- A Brief Introduction to the Movement
- To Stay or To Go?: The National Emigration Convention of 1854
- The 1853 Manual Labor College Initiative
- Bishop Henry McNeal Turner
- Mobility, Migration, and the 1855 Philadelphia National Convention
- Henry Highland Garnet's "Address"
- What Did They Eat? Where Did They Stay?
- Black Wealth and the 1843 Convention
- Black Women's Economic Power
- The First National Convention
- The "Conventions" of the Conventions: Political Rituals
- A National Press? The 1847 National Convention and the North Star
- Equality Before the Law: California Black Convention Activism, 1855-65
- Conflict on the Ohio: The 1858 Convention in Cincinnati
- Conventions by City
- National Conventions
- Women Delegates
- Women in the Conventions
- Convention Hosts by Denomination
- Conventions by Level
- Clusters of Conventions
- Colored Conventions in Canada
- Women in the Conventions | March 8, 2017
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Scripto | Transcribe Page
Proceedings of the Colored national convention, held in Rochester, July 6th, 7th, and 8th, 1853.
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know little of the bliss of home, and shrink from the responsibility, or even the thought of providing them for themselves. They look not forward to those happy and holy alliances, out of which issue the vitality of society, and the growth, strength, and perpetuity of the community. So far from this, we find them wasting their time, the prime of their life, and whatever of substance they may have acquired, for that which produces only disgrace, premature decay, and death. Far be it from us to overdraw this picture ; we would fain color it less gloomily, if it were not deception to do so. It is in the matter of statistics that we here so severely suffer.
Our opponents, with much boldness, we will not say with how much truth, already assert that we are fast retrograding in point of numbers, and in the vigor of our institutions. Of one thing we are certain; comfortable homes and hearths, and correct culture and habits, tend to the increase of a people; the reverse to their diminution. It is a matter of vital importance, then, to know whether we are in this matter really advancing; or, it may be, receding. We cannot dismiss this branch of our subject without briefly remarking that the laws which govern health and longevity, claim also a share of our attention, being intimately connected with it as well as affecting all our relations in society. In this connection, also, we can but express the hope that scientific and medical men from among us, of acknowledged ability, be fostered and encouraged; that this point in our social system, hitherto too much neglected, receive due attention.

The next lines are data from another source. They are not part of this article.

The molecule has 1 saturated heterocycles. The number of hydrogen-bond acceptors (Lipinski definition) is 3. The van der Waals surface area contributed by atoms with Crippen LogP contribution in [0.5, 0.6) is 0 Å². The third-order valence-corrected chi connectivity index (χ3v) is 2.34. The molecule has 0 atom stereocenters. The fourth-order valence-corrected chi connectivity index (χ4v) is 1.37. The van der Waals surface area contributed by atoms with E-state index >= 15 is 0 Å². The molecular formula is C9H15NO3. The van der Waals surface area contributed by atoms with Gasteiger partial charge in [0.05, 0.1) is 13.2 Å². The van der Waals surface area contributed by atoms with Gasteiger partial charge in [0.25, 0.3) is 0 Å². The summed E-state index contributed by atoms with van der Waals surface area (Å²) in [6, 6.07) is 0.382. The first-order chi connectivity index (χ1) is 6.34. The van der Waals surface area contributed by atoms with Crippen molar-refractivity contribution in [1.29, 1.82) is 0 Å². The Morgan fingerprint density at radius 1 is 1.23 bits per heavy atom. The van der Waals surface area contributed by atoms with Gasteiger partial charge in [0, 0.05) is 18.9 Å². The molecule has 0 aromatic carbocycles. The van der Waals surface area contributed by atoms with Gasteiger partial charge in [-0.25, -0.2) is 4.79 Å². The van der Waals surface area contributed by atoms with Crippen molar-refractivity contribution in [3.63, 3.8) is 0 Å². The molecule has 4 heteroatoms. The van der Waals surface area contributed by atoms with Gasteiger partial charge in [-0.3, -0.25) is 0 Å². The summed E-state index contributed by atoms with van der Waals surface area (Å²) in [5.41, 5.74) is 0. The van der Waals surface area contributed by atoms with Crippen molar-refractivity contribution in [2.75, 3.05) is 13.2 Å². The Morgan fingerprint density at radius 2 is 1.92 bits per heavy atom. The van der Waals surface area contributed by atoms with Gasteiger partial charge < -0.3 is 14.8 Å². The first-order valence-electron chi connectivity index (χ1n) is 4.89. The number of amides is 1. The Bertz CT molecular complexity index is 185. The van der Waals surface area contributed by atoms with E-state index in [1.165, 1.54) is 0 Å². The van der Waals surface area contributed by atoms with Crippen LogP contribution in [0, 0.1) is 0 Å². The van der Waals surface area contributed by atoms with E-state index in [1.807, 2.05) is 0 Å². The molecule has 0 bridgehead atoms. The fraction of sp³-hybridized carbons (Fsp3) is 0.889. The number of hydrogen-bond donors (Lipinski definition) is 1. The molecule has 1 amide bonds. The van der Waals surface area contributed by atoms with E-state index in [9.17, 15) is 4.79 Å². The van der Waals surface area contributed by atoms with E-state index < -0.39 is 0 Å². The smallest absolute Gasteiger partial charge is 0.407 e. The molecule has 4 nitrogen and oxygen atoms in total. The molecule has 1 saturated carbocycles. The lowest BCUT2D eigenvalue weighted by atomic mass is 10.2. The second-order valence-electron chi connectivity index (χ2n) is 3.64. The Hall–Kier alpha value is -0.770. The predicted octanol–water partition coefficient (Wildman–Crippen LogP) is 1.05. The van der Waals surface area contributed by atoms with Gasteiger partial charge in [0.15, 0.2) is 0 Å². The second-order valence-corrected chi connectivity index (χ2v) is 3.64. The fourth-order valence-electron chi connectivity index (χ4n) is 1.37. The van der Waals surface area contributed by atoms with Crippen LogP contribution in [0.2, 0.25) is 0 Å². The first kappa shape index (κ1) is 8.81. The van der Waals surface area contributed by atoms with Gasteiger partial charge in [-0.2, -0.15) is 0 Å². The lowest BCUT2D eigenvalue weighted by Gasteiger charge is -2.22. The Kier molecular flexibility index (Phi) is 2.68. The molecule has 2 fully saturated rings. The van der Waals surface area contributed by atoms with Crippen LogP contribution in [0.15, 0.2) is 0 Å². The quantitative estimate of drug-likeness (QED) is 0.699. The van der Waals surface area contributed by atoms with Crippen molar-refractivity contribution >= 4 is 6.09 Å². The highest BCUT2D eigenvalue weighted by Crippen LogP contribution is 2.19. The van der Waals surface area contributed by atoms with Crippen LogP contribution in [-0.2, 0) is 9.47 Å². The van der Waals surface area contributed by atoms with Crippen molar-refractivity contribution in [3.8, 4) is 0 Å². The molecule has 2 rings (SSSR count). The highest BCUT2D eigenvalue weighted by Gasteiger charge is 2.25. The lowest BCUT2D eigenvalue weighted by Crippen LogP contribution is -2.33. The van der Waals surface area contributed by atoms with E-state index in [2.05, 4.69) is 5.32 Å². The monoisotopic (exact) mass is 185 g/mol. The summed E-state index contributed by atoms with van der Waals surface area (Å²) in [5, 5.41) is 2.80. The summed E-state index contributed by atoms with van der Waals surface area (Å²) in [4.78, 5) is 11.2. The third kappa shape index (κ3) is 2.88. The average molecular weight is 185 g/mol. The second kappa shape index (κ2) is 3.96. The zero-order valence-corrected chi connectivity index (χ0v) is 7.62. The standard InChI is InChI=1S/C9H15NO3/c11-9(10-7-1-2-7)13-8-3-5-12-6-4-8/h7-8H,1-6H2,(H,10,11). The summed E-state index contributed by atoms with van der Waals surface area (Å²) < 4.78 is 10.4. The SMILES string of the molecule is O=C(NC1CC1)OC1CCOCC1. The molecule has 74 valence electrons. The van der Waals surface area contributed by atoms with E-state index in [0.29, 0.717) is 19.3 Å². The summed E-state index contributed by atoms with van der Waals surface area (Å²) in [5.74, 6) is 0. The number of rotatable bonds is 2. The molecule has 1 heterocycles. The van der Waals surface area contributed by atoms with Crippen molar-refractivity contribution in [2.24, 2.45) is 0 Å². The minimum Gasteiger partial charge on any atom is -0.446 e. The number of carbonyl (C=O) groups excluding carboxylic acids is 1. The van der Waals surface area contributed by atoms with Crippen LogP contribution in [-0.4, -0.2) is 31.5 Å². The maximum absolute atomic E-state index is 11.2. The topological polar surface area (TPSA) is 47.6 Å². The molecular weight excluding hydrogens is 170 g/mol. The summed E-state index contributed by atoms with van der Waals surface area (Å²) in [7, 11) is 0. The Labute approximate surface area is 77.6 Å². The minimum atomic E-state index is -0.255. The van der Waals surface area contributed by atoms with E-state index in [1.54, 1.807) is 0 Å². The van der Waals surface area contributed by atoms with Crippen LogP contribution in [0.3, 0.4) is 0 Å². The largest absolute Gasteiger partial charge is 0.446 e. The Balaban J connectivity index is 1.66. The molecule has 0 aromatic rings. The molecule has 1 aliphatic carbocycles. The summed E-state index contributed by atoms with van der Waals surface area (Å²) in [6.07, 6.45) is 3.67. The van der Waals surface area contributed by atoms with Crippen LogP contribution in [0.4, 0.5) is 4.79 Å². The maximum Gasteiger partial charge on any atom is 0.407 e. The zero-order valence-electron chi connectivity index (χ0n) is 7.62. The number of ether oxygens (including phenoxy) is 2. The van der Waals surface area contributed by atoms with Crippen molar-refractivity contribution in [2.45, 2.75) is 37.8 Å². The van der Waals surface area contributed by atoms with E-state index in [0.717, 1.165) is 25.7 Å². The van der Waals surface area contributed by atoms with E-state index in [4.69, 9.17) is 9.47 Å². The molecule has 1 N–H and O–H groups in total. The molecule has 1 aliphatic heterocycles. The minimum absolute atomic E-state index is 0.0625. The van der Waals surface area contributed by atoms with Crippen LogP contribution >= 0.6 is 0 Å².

Finally, for the purpose of securing ourselves against encroachments, and making provisions for future emergencies, should they arise, our relations require the speedy linking together of the whole chain of enlightened mind among us, not only of the States, but of the whole continent into one grand league, the consideration of which should be forthwith laid before you, in the form of a well digested plan.
Since the whole object of our deliberations is to change and better our condition, rather than to laud whatever of value may be found within the pale of our social relations, we have preferred to bring forth in this report only a few, but as we deem vital points, affecting adversely these relations.— Nor have we sought to bring before you the more palpable evils, their existence among us being too apparent, and their remedy of more easy application.
In conclusion, we remark the line of our polity is clear and explicit. It must be so constructed as to produce.
First. An increased number of better regulated homes among us.
Second. Better fireside and school culture.
Third. Such callings as will develop equally and fully ourselves and the resources around us.
Fourth. A new impetus to business operations, and an enlargement of its boundaries, by means of leagues, associations, &c., &c.
Fifth. A strict observance of, and reverence for the marriage institution, and obedience to those laws which secure health and longevity.
Sixth. More enlightened views of the high and holy principles of morals and religion.
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